World Atmospheric Concentration of CO2
Climate change is a declining challenge of our time. The scientifc evidence of its occurrence, its derivation from human activities and its potentially devastating effects accumulate. Sea
risen by 15-20 centimetres, on average, over the last century and this increase has accelerated over the last decade (Meyssignac and Cazenave, 2012). Oceans are
warming and becoming more acidic, and the rate of ice-sheet loss is increasing. The Arctic provides a particularly clear illustration, with the area of ice covering the Arctic Ocean in the summer diminishing by half over the last 30 years to a record low level in 2012. There
has also been an increase in the frequency and intensity of heat waves, resulting in more of the world being affected by droughts, harming agricultural production (Hansen, Sato and Ruedy, 2012).
Global awareness of the phenomenon of climate change is increasing and political action is underway to try and tackle the underlying causes, both at national and international
levels. Governments agreed at the United Nations Framework Convention on Climate Change (UNFCCC) Conference of the Parties in Cancun, Mexico in 2010 (COP-16) that the
average global temperature increase, compared with pre-industrial levels, must be held below 2 degrees Celsius (°C), and that this means greenhouse-gas emissions must be
reduced. A deadline was set at COP-18 in Doha, Qatar in 2012 for agreeing and enacting a new global climate agreement to come into effect in 2020. But although overcoming the challenge of climate change will be a long-term endeavour, urgent action is also required,
well before 2020, in order to keep open a realistic opportunity for an efficient and effective international agreement from that date.
There is broad international acceptance that stabilising the atmospheric concentration of greenhouse gases at below 450 parts per million (ppm) of carbon-dioxide equivalent (CO2-eq) is consistent with a near 50% chance of achieving the 2 °C target, and that this would help avoid the worst impacts of climate change. Some analysis tends, however, that
the risks previously believed to be associated with an increase of around 4 °C in global temperatures are now associated with a rise of a little over 2 °C, while the risks previously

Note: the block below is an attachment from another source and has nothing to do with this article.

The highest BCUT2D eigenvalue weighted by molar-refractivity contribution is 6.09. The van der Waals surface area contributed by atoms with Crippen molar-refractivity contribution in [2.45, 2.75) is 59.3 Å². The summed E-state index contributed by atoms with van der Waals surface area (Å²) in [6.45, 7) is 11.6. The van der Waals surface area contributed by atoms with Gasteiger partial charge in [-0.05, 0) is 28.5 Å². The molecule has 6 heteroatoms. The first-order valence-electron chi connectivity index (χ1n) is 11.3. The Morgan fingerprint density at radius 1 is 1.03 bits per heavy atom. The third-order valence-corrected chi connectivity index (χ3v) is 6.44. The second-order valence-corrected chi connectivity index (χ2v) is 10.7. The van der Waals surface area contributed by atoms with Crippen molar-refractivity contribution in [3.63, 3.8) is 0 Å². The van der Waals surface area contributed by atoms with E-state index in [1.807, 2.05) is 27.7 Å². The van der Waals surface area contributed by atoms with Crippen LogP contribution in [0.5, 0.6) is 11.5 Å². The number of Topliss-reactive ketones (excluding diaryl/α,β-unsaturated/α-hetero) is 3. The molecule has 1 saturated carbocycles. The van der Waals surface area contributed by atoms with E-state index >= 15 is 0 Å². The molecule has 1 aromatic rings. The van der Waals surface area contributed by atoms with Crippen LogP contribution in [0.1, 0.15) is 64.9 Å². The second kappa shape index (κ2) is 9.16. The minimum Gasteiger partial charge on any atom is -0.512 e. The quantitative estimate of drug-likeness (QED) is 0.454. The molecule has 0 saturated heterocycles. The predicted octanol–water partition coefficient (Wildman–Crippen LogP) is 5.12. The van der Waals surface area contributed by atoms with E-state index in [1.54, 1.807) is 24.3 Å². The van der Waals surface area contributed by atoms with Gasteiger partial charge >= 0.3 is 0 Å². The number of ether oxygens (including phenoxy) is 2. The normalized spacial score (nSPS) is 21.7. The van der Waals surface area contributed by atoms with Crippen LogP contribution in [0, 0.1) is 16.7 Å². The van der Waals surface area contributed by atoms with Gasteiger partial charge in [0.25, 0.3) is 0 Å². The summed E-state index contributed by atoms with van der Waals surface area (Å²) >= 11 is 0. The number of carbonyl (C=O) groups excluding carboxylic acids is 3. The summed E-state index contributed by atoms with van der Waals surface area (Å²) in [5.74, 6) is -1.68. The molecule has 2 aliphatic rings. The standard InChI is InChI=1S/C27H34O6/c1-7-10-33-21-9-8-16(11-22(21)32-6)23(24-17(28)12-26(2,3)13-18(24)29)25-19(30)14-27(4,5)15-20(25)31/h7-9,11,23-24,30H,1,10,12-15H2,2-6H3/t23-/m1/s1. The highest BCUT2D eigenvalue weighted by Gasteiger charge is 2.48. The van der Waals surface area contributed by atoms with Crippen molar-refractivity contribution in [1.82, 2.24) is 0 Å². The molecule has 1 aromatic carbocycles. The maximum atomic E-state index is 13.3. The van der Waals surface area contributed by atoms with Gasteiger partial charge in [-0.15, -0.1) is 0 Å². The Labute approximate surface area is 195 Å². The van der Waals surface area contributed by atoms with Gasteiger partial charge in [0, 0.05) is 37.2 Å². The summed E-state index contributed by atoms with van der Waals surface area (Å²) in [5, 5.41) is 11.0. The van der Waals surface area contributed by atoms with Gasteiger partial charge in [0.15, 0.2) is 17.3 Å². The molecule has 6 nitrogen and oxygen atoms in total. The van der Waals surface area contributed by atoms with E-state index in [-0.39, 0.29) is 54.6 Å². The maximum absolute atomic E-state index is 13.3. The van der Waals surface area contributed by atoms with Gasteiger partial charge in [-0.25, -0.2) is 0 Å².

associated with 2 °C are now thought to occur with only a 1 °C rise (Smith, et al., 2009). Other analysis tends that 2 °C warming represents a threshold for some climate feedbacks that
could significantly add to global warming (Kenton, et al., 2008). The UNFCCC negotiations took these scientfic developments into account in the Cancun decisions, which include an
agreement to review whether the maximum acceptable temperature increase needs to be further reduced, including consideration of a global average temperature rise of 1.5 °C. Global greenhouse-gas emissions continue to increase at a rapid pace. The 450 ppm threshold is drawing ever closer (Figure 1.1). Carbon-dioxide (CO2) levels in the atmosphere reached 400 ppm in May 2013, having jumped by 2.7 ppm in 2012 - the second-highest rise since record keeping began (Tans and Keeling, 2013).1 Average global temperatures have already increased by around 0.8 °C, compared with pre-industrial levels, and, without additional action, a further increase in long-term temperature of 2.8 °C to 4.5 °C appears to be in prospect, with most of the increase occurring this century.
--- Note: The temperature refers to the NASA Global Land-Ocean Temperature Index in degrees Celsius, base
period: 1951-1980. The resulting temperature change is lower than the one compared with pre-industrial levels.
----Sources: Temperature data are from NASA (2013)- CO2 concentration data from NOAA Earth System Research